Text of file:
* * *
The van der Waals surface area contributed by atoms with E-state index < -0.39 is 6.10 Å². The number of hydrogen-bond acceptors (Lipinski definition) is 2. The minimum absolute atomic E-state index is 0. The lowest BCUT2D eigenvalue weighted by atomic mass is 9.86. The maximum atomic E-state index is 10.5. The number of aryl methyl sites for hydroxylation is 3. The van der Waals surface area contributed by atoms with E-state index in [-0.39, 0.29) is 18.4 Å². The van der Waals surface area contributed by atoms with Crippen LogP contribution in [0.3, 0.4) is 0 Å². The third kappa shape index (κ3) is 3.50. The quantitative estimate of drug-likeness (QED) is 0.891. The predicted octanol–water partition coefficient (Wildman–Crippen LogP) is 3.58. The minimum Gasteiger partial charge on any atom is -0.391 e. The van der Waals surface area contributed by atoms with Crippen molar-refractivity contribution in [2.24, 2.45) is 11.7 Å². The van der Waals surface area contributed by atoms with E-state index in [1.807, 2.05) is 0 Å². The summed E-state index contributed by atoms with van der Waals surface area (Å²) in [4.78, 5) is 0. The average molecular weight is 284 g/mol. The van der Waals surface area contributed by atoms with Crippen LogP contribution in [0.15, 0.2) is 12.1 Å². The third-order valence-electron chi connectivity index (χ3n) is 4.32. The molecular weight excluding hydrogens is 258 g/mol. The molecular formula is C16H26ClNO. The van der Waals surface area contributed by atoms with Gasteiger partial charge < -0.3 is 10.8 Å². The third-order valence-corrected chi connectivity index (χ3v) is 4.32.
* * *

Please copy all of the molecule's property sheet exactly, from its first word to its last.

The van der Waals surface area contributed by atoms with E-state index < -0.39 is 6.10 Å². The number of hydrogen-bond acceptors (Lipinski definition) is 2. The minimum absolute atomic E-state index is 0. The lowest BCUT2D eigenvalue weighted by atomic mass is 9.86. The maximum atomic E-state index is 10.5. The number of aryl methyl sites for hydroxylation is 3. The van der Waals surface area contributed by atoms with E-state index in [-0.39, 0.29) is 18.4 Å². The van der Waals surface area contributed by atoms with Crippen LogP contribution in [0.3, 0.4) is 0 Å². The third kappa shape index (κ3) is 3.50. The quantitative estimate of drug-likeness (QED) is 0.891. The predicted octanol–water partition coefficient (Wildman–Crippen LogP) is 3.58. The minimum Gasteiger partial charge on any atom is -0.391 e. The van der Waals surface area contributed by atoms with Crippen molar-refractivity contribution in [2.24, 2.45) is 11.7 Å². The van der Waals surface area contributed by atoms with E-state index in [1.807, 2.05) is 0 Å². The summed E-state index contributed by atoms with van der Waals surface area (Å²) in [4.78, 5) is 0. The average molecular weight is 284 g/mol. The van der Waals surface area contributed by atoms with Crippen LogP contribution in [0.15, 0.2) is 12.1 Å². The third-order valence-electron chi connectivity index (χ3n) is 4.32. The molecular weight excluding hydrogens is 258 g/mol. The molecular formula is C16H26ClNO. The van der Waals surface area contributed by atoms with Gasteiger partial charge < -0.3 is 10.8 Å². The third-order valence-corrected chi connectivity index (χ3v) is 4.32.